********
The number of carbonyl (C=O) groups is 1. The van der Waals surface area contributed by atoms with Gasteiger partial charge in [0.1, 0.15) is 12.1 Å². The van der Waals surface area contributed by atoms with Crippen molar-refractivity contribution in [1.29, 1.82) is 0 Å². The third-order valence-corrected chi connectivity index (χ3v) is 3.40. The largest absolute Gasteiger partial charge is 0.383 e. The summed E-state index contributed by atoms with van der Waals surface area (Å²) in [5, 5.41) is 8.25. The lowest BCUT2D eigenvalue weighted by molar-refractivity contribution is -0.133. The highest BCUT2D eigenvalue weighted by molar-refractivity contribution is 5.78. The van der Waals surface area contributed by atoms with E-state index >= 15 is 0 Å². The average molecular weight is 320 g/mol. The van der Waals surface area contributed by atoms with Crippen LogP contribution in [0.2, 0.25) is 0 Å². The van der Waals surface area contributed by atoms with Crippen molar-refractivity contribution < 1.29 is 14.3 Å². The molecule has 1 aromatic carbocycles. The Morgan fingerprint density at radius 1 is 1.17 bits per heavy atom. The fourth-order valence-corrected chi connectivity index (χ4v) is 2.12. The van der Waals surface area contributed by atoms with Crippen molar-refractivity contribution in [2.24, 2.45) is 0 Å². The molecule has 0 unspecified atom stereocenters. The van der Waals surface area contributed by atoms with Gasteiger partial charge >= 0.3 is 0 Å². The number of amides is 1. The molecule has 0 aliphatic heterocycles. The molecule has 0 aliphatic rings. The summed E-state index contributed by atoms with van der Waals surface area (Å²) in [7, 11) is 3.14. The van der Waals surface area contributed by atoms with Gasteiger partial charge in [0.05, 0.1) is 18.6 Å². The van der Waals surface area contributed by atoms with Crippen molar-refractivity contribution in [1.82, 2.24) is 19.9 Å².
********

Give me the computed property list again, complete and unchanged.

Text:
The number of carbonyl (C=O) groups is 1. The van der Waals surface area contributed by atoms with Gasteiger partial charge in [0.1, 0.15) is 12.1 Å². The van der Waals surface area contributed by atoms with Crippen molar-refractivity contribution in [1.29, 1.82) is 0 Å². The third-order valence-corrected chi connectivity index (χ3v) is 3.40. The largest absolute Gasteiger partial charge is 0.383 e. The summed E-state index contributed by atoms with van der Waals surface area (Å²) in [5, 5.41) is 8.25. The lowest BCUT2D eigenvalue weighted by molar-refractivity contribution is -0.133. The highest BCUT2D eigenvalue weighted by molar-refractivity contribution is 5.78. The van der Waals surface area contributed by atoms with E-state index >= 15 is 0 Å². The average molecular weight is 320 g/mol. The van der Waals surface area contributed by atoms with Crippen LogP contribution in [0.2, 0.25) is 0 Å². The van der Waals surface area contributed by atoms with Crippen molar-refractivity contribution < 1.29 is 14.3 Å². The molecule has 1 aromatic carbocycles. The Morgan fingerprint density at radius 1 is 1.17 bits per heavy atom. The fourth-order valence-corrected chi connectivity index (χ4v) is 2.12. The van der Waals surface area contributed by atoms with Crippen molar-refractivity contribution in [2.24, 2.45) is 0 Å². The molecule has 0 unspecified atom stereocenters. The van der Waals surface area contributed by atoms with Gasteiger partial charge >= 0.3 is 0 Å². The number of amides is 1. The molecule has 0 aliphatic heterocycles. The molecule has 0 aliphatic rings. The summed E-state index contributed by atoms with van der Waals surface area (Å²) in [7, 11) is 3.14. The van der Waals surface area contributed by atoms with Gasteiger partial charge in [0.05, 0.1) is 18.6 Å². The van der Waals surface area contributed by atoms with Crippen molar-refractivity contribution in [1.82, 2.24) is 19.9 Å².